Homer Alaska - Obituaries

Story last updated at 1:55 PM on Friday, August 12, 2011

Lewis T. "Tanner" Gerald

Ninilchik resident Lewis T. "Tanner" Gerald, 33, passed away Aug. 5, 2011, at an Anchorage hospital due to injuries sustained in a motorcycle accident earlier in the day in Ninilchik.

Tanner was born Oct. 29, 1977, in Ogden, Utah, to Lewis T. "Tom" Gerald and Cheryl Gerald. Tanner was the younger brother of Donald Gerald.


Lewis T. "Tanner" Gerald

Tanner's childhood set the direction for his adult life. While attending a rural school in Pinehurst, Ore., and later Ashland High School in Ashland, Ore., Tanner spent his free time in the surrounding mountains of the Cascade Range learning of the complexities of our natural world, hiking, fishing, hunting, rafting and exploring at every opportunity. He grew up with a rescued wolf pup "Kiska" who became his inseparable companion and guardian as a young boy. If not roaming the wilderness with his older brother, Donald , Tanner would explore with Kiska at his side.

As a young teenager, Tanner learned to work hard to achieve his goals. He began working for a friend of the family's logging business part time at the age of 13 and went on to become a topper and cutter through his high school years on high tension power line maintenance. He apprenticed with his father becoming a master hardwood flooring installer, working in that industry for 10 years. Always the explorer, Tanner eventually set his sights on Alaska moving to Homer and diving into the commercial fishing industry while beginning to explore his new frontier. Several hunting and fishing trips to Alaska in past years with friends had created the desire to explore in Tanner, and he answered the call of the wild, as all who knew him well expected he would.

During his first years in Alaska when commercial fishing was slow, Tanner would install floors for a living. Tanner was able to easily find work to do and eventually was able to obtain a job he loved with Aurora Power Gas & Well Service. It was hard work drilling for oil which suited Tanner just fine. His perseverance in getting that job was a testimony to his refusal to take no for an answer. In a story told by one of Tanner's co-workers, Tanner used to walk to a nearby oil rig every day and ask for work. He was turned down repeatedly but refused to stop showing up at that rig. Eventually he was hired just to see if he could work as hard at a job as he did finding a job. Tanner's work ethic on the oil rigs made him many friends.

This ethic along with his kindness, willingness to lend a helping hand, and positive attitude got Tanner a job with his close friend Steve Beling on Steve's commercial fishing boat as an engineer and deckhand where he worked for years during times when there was no oil drilling in progress.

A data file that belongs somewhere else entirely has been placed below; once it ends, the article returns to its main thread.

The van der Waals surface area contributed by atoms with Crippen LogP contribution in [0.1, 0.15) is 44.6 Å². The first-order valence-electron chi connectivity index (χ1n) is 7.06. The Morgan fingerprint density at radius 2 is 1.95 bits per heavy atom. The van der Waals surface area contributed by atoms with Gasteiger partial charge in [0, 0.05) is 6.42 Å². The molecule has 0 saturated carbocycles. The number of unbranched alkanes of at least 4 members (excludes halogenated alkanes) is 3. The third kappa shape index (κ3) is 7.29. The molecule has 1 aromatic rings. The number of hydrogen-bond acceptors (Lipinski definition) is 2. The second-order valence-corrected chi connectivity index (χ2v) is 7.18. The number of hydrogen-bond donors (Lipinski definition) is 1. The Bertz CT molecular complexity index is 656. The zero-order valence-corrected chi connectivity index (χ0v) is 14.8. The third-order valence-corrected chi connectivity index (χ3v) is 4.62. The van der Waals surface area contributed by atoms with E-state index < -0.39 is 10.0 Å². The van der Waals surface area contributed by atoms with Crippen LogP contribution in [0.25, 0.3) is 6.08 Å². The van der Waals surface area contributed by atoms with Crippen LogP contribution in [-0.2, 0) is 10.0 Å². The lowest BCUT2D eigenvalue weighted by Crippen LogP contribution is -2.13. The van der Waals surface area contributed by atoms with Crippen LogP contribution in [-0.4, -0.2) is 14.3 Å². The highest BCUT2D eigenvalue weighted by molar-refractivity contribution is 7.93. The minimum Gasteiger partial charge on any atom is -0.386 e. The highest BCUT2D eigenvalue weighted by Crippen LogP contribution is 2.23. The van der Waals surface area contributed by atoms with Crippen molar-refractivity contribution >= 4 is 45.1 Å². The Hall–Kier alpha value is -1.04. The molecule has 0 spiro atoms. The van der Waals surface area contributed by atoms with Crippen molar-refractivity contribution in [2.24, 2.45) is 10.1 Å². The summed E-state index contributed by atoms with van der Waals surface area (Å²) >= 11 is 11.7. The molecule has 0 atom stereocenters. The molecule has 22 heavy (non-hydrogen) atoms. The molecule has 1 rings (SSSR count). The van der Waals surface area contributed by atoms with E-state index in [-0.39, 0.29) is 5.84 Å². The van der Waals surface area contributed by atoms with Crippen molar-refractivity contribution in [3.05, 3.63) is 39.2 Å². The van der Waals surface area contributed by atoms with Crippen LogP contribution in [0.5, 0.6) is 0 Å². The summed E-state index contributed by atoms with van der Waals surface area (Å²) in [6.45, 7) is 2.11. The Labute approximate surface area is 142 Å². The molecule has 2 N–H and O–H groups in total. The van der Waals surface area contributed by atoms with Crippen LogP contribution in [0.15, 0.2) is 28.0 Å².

Work was a necessity for Tanner but so was his time exploring his new frontier – Alaska. That's why he was in Alaska. He wasted no time learning the best salmon runs, hiking trails, beaches to comb, hunting zones, trails to ride, and creeks to gold-pan in. He used to love riding his motorcycle on the beach from Ninilchik to Homer where one frequent stop was a waterfall he enjoyed visiting.

Tanner was comfortable enjoying life and the great outdoors alone but also enjoyed the company of friends. He was great with children and took the time to teach others about their environment and natural world.

Just imagine a mountain man with a laptop and you would be imagining Tanner. At home and comfortable in the wilderness Tanner would research the plants, fish and creatures he saw around him. Keeping in touch with family and friends was important, and Tanner was never reluctant to take a photo or video of something he saw or experienced with his cellphone then send it on to others.

Tanner was an achiever — he achieved most of what he set out to do. He felt that obstacles were something to navigate around – not to stop at. And Tanner's navigating took him right to those places many people seek but never find, the places in our dreams.

Tanner is survived by his daughter, Raychel Gerald, 9; brother, Donald Gerald; father, Lewis T. "Tom" Gerald; Step-Mother, Donita Gerald, and many friends in Oregon and Alaska.

Tanner is predeceased by his mother, Cheryl Osmus, and his beloved wolf Kiska who kept him safe in the woods for so many years as a young boy.

A bonfire memorial is scheduled for Tanner Gerald at 4 p.m. Saturday, Aug. 13, 2011, for family and friends at the beach at Anchor Point.

For his final interment Tanner's ashes will later be taken to Oregon and spread in a private ceremony by family and close friends at a mountaintop location he loved where eagles fly and the view is forever.

His resting place is in all our hearts and memories. His legacy is his daughter, Raychel, who carries his love with her always.

His family wishes to thank all the wonderful friends who have provided support and assistance during this time.

"Tanner lived life well. We celebrate the time we had together. He will be missed," wrote family and friends in his obituary.